Dear Len & Rosie,
My parents have a revocable trust naming my brother and me as beneficiaries. My parents want to change the trust eliminating my brother. Their trust is very simple and their assets are moderate. Those consist of their home, and bank accounts. Total assets are below $500,000. Would it be easier to dissolve the trust and have them add me as joint owner of the home with right of survivorship as well as adding my name to the bank accounts as joint owner with right of survivorship? My brother also has a power of attorney, which needs to be withdrawn. How do they do that?
Your parents have the right to leave their assets to anyone. They may certainly disinherit your brother if that’s what they want. What you need to understand is that when your brother finds out, he’s going to be upset and angry, and he will want to sue. This isn’t to say your parents shouldn’t change their estate plan. Our point is that since there is a prospect of litigation, they should make an effort to provide you with the best legal defense if there is a dispute after their deaths.
That means no shortcuts. They should see their attorney, without you in the room, the building, or even in the parking lot waiting in the car. Any estate plan, even a deed, can be overturned on the basis of undue influence, which is a three-legged stool. The first leg is a “confidential relationship,” meaning that your parents trust and confide in you. The second leg is “active procurement.” If you set up the appointment and join in the meeting it begins to look like it was all your idea all along. The third leg is “unjust enrichment,” which really just means that you’re getting more than your nominally “fair” share. If all three conditions are met, the gift to you is legally presumed to be invalid. The burden of proof will be on you to show that this is what your parents really wanted, and it’s really hard to do that if there aren’t any witnesses other than you.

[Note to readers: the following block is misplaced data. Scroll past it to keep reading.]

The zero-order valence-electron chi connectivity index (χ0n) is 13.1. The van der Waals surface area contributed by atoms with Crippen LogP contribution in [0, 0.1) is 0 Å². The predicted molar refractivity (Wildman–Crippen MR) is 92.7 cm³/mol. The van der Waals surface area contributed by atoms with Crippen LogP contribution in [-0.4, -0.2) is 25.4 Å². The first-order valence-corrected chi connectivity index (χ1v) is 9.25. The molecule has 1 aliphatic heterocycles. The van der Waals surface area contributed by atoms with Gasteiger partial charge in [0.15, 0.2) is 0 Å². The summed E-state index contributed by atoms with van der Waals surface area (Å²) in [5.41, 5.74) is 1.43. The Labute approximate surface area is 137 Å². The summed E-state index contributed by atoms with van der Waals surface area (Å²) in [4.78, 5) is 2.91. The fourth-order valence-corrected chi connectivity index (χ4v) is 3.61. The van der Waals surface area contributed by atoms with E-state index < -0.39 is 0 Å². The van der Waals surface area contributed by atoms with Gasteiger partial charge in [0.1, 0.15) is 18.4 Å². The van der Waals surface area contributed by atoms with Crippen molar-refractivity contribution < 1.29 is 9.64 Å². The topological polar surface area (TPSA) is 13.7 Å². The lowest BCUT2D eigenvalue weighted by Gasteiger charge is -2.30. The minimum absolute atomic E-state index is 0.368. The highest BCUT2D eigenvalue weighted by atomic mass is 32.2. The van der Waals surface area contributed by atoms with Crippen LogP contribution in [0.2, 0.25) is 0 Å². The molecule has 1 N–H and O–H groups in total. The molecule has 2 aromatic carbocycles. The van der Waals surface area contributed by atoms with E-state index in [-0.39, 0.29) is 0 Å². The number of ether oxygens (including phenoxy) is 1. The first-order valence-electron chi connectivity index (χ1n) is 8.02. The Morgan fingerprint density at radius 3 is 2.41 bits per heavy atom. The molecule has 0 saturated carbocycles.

Your parents should see their attorney and amend their trust. The attorney and his or her staff will be disinterested witnesses as to your parents’ mental capacity and their intent to favor you over your brother. The attorney should take careful notes. If there is a lawsuit, you could certainly testify as to exactly why your parents are leaving it all to you, but that’s self-interested testimony that can easily be disregarded. Your inheritance could be cut in half depending on the outcome if your brother fights you.
We would almost never advise your parents to put your name on the deed to their home. They could change their mind about leaving it all to you. They may want to sell the home or borrow against it. If so, why should they have to ask you for permission? If you were to get sued, their home could wind up getting a judgment lien recorded against it. It’s best for your parents that they leave the home to you in their trust.
As for the power of attorney, they just need to sign a new one that revokes the one naming your brother as attorney-in-fact. If your brother has a copy of the old power of attorney, they should notify him of this change. If he doesn’t have a copy, then he doesn’t need to know.
Len and Rosie
Len Tillem and Rosie McNichol are elder law attorneys. Contact them at 846 Broadway, Sonoma, CA 95476, by phone at 996-4505, or on the Internet at lentillem.com. Len also answers legal questions each weekday on The Len Tillem Show, a podcast available via iTunes, Facebook, www.spreaker.com/user/lentillem and lentillem.com.